It was around 10 P.M. when I arrived. I found her in one of her temporary apartments. A spacious living and dinning room, almost empty, with wooden floors and big windows, curtains wide open. It was in a small, three story building facing Westerpark, in Amsterdam. She made tea and at first looked willing to talk, but when she sat at the table she briefly glanced at the computer screen and then turned her head and looked towards the glass door of the balcony… I saw her withdrawing into herself like a candle in the dark… She sucked the whole energy of the room. Soon after that thought— or was it a feeling? — had arisen, I saw it leave me, and before it was immersed in the energy flow, the feeling-thought turned back, grabbed me by the hand and took me outside of myself. Now externalized, I was observing that wild woman with clear thoughts, who has been ready to abandon them whenever she was asked the right question. I hovered between her and myself. The screen lightened her profile. It didn’t say much. She was perfectly calm and only her eyes were moving rapidly as if she were reading or dreaming. I was under the impression she had forgotten that I was there, and it was not easy to break the silence in which she apparently felt comfortable. But I promised Mårten Spångberg that I would write 15 pages about post-dance and I knew I couldn’t do it without her. So… well, fuck it.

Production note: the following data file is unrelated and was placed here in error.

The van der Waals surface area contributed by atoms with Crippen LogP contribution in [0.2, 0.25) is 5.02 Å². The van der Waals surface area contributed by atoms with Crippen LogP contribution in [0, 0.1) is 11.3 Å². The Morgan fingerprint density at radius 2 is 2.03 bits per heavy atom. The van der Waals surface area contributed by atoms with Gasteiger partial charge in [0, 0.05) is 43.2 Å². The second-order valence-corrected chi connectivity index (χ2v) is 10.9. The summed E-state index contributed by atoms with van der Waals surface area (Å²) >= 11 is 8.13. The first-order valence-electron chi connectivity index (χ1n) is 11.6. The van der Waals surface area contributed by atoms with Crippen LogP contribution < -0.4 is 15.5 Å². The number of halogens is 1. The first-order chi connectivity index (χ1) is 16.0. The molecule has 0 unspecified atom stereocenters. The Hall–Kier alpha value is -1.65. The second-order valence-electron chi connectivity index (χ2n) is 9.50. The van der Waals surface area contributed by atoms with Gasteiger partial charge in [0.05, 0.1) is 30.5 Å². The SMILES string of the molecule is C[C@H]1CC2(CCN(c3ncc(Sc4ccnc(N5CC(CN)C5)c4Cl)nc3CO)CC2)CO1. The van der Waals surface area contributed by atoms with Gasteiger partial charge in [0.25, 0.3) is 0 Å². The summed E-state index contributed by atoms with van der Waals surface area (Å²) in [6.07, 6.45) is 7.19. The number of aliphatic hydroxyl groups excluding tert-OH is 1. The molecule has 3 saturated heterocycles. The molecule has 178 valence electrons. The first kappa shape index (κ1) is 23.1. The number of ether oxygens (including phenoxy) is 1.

AV: It’s very late for an interview but I was told you wouldn’t mind.
AV: In fact, I prefer it this way. Now I’m a little tired after the whole day of teaching, and it’s similar to being drunk or drugged: borders dissolve.
Artistic experiment on social choreography of democracies by Ana Vujanović
I set an experimental artistic process based on the premise of working together, in a group, on the issue of the democracy as a real-existing organization of social situation. The experiment takes as its point of departure the cinematic score by experimental filmmaker Heinz Emigholz for his movie Schenec-Tady I (1973).
Heinz Emingholz: score plan
Firstly, five performers interpret that score individually, creating artistic materials separated from each other and then they get together and negotiate how to create the group situation democratically, starting from the five solos.
This experiment can result in a presentation, performance or stay in a laboratory framework.
Every time the process is different, as well as its results, since the types, forms and principles of democracy which are examined and physically probed depend on the artists involved and their social contexts and concerns.
For that reason I’m especially interested in the contexts with fragile democracy, where we can see it weak and under the question.